Joint Policy Statement

Royal Mail post boxes are a cherished feature of the British street furniture scene, and are acknowledged as such by a Joint Policy Statement co-signed by Royal Mail; the Department for Culture, Media and Sport; Historic England (and its sister organisations in Scotland, Northern Ireland and Wales); The Postal Museum; and the Letter Box Study Group.

The JPS is founded on the principle that post boxes make a significant contribution to the character and appearance of the areas in which they are located.

This policy follows the recommendation set out in Power of Place: The future of the historic environment (English Heritage 2000) that wherever possible historic buildings and structures should be retained by agreement with their owners rather than relying solely on statutory designation and this advice is endorsed in A Force for Our Future (DCMS 2001).

Key Dates


1852 – Antony Trollope erects first free-standing post box in Jersey, Channel Islands.

1853: pillar box experiment extended to the mainland with the first box appearing in Carlisle.

1857 – first wall boxes appear

1859 – Britain begins to adopt a national standard pillar box style

1866 – Hexagonal Penfold pillar boxes – designed by JW Penfold – arrive

1896 – first pole-mounted lamp boxes are introduced

1930 – 1938 blue Air Mail-only boxes make a temporary appearance

1968 – Government Minister John Stonehouse cuts tape on rectangular Type F pillar boxes, designed by David Mellor (no not that one!)

1980 – Capless Type K pillar boxes, designed by Tony Gibb, are brought in

Present Day – Royal Mail erects stainless steel pillar and lamp boxes

Key Facts

Past expansion of the letter box estate has often coincided with periods of house building.

Many specimens date from the late 1920s and early 1930s; and from after the Second World War.

Numerous post boxes were erected in the later Victorian and Edwardian periods, from c1890 to 1914.

The most common type of box currently in use is a lamp or pole mounted small box from the current reign of Elizabeth II. They were deployed from 1952 onwards.

According to Letter Box Study Group records, there are around 35,000 of these, from an overall UK total of around 115,500.

Since this common variety of post box has a back part made of sheet steel, they are affectionately known to post box enthusiasts as a ‘Tin Lizzies.’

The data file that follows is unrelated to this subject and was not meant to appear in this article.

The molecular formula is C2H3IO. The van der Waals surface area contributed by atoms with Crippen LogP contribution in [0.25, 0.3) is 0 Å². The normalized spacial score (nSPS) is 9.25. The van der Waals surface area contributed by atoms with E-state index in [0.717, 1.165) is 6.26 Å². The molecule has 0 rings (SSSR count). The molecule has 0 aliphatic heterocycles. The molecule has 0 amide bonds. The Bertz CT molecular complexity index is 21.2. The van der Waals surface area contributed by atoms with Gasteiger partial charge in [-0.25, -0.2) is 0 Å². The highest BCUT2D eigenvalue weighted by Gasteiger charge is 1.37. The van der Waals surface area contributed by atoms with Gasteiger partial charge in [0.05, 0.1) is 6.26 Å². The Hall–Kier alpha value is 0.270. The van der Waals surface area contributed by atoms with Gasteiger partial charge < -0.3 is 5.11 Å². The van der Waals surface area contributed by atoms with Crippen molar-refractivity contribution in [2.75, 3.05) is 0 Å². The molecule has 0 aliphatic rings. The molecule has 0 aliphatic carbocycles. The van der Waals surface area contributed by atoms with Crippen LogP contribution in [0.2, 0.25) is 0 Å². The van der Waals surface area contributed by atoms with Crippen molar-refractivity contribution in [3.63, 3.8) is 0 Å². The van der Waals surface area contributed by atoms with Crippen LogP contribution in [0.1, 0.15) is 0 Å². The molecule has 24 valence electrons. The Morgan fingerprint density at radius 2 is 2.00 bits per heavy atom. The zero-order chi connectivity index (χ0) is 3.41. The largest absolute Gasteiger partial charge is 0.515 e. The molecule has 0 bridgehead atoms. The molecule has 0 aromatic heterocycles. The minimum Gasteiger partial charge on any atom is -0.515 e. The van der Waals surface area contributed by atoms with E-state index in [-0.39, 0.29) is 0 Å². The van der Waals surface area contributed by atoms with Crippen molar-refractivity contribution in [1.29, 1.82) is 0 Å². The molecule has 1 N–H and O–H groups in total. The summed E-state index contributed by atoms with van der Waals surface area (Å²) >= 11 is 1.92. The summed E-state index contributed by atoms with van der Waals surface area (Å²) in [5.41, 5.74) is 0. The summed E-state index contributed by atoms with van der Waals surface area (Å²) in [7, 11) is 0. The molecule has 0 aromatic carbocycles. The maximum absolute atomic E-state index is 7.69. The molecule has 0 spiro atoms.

There are around 21,000 of the most common types of pillar box dating from the current reign.

There are around 5200 of the most common narrow-diameter Type B pillar box dating from the 1936-1952 reign of the Queen’s father, George VI.

There are almost 10,000 of the common Type B pillar boxes from the reign of George V.

The most common type of all wall mounted boxes date from the reign of Queen Victoria. There are nearly 2900 of these.


Miniature post boxes date back to early tin can money boxes, from crested china through to scale ones used on model railway layouts.

Some originate from Europe, China and the USA but the British red pillar box remains the most popular type to appear in miniature, some so detailed that permission has to be obtained from the Royal Mail to produce them.

Miniature memorabilia come in the form of badges, magnets, toothpaste or pen holders and bookends. They are now in metal, wood, plastic, resin, card and pottery. If you want to know more about this subject the Letter Box Study Group has a dedicated column in its quarterly newsletter.


The letter box is depicted on hundreds of philatelic items. Material available includes definitive and commemorative stamps, items of postal history, postal stationery, postmarks, booklets, and miniature sheets.

It is possible for a keen collector to make albums covering the entire history and development of the post box. It is also possible to specialise in a single aspect of this theme – perhaps boxes from Australasia, pillar boxes of the world or the impact of the letter box on the development of social letter writing., dedicated to stamp collecting websites and is run by Linns Stamp News of USA, is a good place to start a search.


Fifty London Ornate boxes were made in 1857, mainly for use in London. The result of a collaboration between the Post Office and the Government’s Department of Science and Art, the boxes were decorated with mouldings of animal heads and festoons of flowers. A porcelain compass tile was set in the top of the cap, which had the aperture cut into one face. It was followed by a cheaper economy version which omitted the decoration.


  • Name: London Ornate Pillar Box
  • Manufacturer: Smith & Hawkes
  • Introduced: 1857
  • Construction: cast iron
  • LBSG type number: PB0200
  • Total in LBSG records: 5